How do we party at Willow House? Very, very well.
We mix rhythms, ritual, action, activity, friends, neighbors, paint, feathers, twigs, paper, music, plants, food, drink and dirt, to create a truly special experience.
Even in the hot humid day, the space under the willow was cool and refreshing. Our smallest guests played dress-up, and made magic wands and willow and flower circlets. My wife and I took advantage of everyone's attention being elsewhere to run errands, buying some hot-weather starts such as tomatoes and peppers, and replanting one raised bed. She also seeded a new bed, with our next crop of salad.
When I went to get the keg, the man helping me was in the worst mood. My good mood seemed to threaten him, but rather than drop into his expectation, I stood my ground. In fact, I even elevated it. I allowed beams of solstice goodness to flow, and by the end of our transaction 10 long minutes later he seemed to be in a much better state. And I was high enough that I didn't remember to buy ice until after I'd loaded the keg into the car.
Solstice goodness? What's that? One thing to celebrate is the completion of a work. One might also choose to acknowledge release from something: a negative habit, a limiting belief, or an expectation. We made firestarters with herbs, twigs, scrolls we'd written our intention upon, all dipped in wax melted in the solar oven.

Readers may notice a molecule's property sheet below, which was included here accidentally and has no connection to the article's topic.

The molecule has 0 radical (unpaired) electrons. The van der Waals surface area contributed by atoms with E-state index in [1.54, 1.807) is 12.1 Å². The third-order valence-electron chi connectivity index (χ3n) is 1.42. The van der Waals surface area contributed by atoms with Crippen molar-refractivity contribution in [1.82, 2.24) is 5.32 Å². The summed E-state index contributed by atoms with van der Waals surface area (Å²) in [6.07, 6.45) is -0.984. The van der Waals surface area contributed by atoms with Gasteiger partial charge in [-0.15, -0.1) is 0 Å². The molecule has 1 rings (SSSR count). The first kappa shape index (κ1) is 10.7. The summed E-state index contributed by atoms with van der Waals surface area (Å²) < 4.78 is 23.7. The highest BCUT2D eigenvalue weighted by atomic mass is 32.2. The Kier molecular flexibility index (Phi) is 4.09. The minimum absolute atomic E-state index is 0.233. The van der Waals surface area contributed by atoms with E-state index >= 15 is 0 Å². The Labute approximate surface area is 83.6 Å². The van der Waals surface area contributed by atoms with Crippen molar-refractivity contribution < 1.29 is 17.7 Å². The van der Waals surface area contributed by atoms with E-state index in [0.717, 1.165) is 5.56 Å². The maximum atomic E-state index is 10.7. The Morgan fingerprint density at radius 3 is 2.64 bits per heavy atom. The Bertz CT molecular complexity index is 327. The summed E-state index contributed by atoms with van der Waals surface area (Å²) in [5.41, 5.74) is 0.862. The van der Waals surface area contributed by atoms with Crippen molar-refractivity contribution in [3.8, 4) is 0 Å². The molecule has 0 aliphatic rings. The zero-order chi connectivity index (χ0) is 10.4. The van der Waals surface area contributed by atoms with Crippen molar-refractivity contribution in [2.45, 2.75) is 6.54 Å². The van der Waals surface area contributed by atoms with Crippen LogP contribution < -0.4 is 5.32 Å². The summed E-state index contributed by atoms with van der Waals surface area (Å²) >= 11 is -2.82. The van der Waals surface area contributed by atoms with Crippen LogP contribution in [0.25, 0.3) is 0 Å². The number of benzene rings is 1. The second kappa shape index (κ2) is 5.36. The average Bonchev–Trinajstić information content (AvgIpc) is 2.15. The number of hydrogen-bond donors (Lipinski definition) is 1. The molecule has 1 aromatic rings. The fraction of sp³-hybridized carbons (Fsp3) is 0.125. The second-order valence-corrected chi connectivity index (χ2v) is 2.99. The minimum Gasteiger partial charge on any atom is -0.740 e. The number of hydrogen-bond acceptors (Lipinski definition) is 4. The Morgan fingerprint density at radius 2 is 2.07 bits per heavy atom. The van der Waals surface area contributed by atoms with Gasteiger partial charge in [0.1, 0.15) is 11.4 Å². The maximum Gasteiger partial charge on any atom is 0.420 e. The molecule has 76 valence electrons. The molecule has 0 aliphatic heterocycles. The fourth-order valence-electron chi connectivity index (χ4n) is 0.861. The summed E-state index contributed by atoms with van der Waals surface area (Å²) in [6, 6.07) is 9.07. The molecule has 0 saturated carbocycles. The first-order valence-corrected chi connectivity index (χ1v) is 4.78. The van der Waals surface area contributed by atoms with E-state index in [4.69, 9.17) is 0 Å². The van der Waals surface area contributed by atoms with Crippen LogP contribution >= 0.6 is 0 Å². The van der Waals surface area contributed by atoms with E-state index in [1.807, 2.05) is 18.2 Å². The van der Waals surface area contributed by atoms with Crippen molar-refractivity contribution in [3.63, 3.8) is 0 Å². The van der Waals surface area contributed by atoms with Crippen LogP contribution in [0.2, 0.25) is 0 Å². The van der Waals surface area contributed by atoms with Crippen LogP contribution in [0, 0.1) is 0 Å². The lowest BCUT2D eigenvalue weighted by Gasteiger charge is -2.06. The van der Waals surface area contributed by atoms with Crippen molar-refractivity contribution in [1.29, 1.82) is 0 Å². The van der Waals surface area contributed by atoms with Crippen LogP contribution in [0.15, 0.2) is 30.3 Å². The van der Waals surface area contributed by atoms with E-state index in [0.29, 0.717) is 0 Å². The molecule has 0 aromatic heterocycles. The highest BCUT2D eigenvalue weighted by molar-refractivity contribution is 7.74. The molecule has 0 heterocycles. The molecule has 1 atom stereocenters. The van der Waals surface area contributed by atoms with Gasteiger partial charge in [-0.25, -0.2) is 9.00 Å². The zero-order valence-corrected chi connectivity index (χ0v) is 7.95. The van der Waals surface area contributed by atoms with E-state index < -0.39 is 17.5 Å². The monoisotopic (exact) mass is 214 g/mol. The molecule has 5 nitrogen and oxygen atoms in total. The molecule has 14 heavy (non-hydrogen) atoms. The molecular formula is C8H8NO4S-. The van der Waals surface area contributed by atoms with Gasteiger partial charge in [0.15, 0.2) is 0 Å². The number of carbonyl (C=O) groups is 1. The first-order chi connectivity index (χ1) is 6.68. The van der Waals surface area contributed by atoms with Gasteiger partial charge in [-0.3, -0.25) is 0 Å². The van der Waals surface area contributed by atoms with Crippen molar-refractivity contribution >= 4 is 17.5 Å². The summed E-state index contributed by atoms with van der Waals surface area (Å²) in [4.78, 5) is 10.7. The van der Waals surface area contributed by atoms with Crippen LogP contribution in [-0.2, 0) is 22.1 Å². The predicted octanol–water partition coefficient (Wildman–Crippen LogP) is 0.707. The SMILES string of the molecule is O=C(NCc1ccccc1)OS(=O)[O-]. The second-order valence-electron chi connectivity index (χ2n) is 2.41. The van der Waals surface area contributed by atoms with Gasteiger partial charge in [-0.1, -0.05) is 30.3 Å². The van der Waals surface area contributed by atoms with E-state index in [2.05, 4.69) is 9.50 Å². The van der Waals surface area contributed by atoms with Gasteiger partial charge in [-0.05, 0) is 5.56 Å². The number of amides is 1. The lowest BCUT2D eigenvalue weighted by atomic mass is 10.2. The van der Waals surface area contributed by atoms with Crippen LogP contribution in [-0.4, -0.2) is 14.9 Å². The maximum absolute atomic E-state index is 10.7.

Nick played for us on the new stage. Karl, Betsy, Jori, Nini and a few others worked hard to get it ready for the party. It looks great, and works great. This is what people did before television stole our souls: we entertained each other, we clapped for each other, we connected with each other.
Even when I had a full time job, even when paying the bills was easier, my life was impoverished. I've never really fit into the world of suburbia. I am so thankful to have become a part of this re-villaging we are undertaking. Am I ghetto? I'm helping to draw the best parts of several worlds together. It's like... like building and living in the Shire. Except without hobbits.
Even the view from the nosebleed section is wonderful. Christine sings French opera accompanied by Jen on the accordion.
Later, much later, after the sun finally set on the longest day of the year, the grown-ups busted out their dance moves. I got to initiate the catwalk as a dance platform. I danced out all my negative energy, pouring myself into movement. I thought I must be horrifying people because (I am unselfconscious or a huge, big goof) they all stopped dancing. They got off the stage. They stared up at me. I thought maybe I'd killed the party. But as the song ended, they all burst into applause. I guess I'd only commandeered the party briefly for my own catharsis.
"That willow tree will never be the same, after the way you just danced with it," said one woman.
"Yeah, I get that response from my dance partners a lot," I told her.
Liz, on the other hand, got everybody dancing and kept them going. She did such a good job that I completely forgive her for her repeated acts of musicus interruptus.
"Liz won the party," said Karl.